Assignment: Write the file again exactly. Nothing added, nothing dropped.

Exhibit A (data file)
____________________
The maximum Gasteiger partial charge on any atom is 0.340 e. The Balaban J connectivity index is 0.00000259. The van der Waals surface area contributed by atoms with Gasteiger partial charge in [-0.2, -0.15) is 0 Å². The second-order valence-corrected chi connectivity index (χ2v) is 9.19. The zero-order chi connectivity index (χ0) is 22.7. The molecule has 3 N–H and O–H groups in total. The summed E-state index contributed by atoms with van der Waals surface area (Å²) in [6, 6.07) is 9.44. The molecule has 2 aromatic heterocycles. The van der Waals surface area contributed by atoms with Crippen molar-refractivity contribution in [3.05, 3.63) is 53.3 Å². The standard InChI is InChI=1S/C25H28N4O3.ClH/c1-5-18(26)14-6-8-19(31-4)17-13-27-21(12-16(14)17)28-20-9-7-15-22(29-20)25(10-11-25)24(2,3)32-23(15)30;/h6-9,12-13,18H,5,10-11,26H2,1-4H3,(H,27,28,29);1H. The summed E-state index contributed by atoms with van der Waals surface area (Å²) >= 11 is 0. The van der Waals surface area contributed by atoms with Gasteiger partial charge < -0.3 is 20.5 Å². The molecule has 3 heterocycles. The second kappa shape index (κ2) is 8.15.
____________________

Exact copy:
The maximum Gasteiger partial charge on any atom is 0.340 e. The Balaban J connectivity index is 0.00000259. The van der Waals surface area contributed by atoms with Gasteiger partial charge in [-0.2, -0.15) is 0 Å². The second-order valence-corrected chi connectivity index (χ2v) is 9.19. The zero-order chi connectivity index (χ0) is 22.7. The molecule has 3 N–H and O–H groups in total. The summed E-state index contributed by atoms with van der Waals surface area (Å²) in [6, 6.07) is 9.44. The molecule has 2 aromatic heterocycles. The van der Waals surface area contributed by atoms with Crippen molar-refractivity contribution in [3.05, 3.63) is 53.3 Å². The standard InChI is InChI=1S/C25H28N4O3.ClH/c1-5-18(26)14-6-8-19(31-4)17-13-27-21(12-16(14)17)28-20-9-7-15-22(29-20)25(10-11-25)24(2,3)32-23(15)30;/h6-9,12-13,18H,5,10-11,26H2,1-4H3,(H,27,28,29);1H. The summed E-state index contributed by atoms with van der Waals surface area (Å²) >= 11 is 0. The van der Waals surface area contributed by atoms with Gasteiger partial charge < -0.3 is 20.5 Å². The molecule has 3 heterocycles. The second kappa shape index (κ2) is 8.15.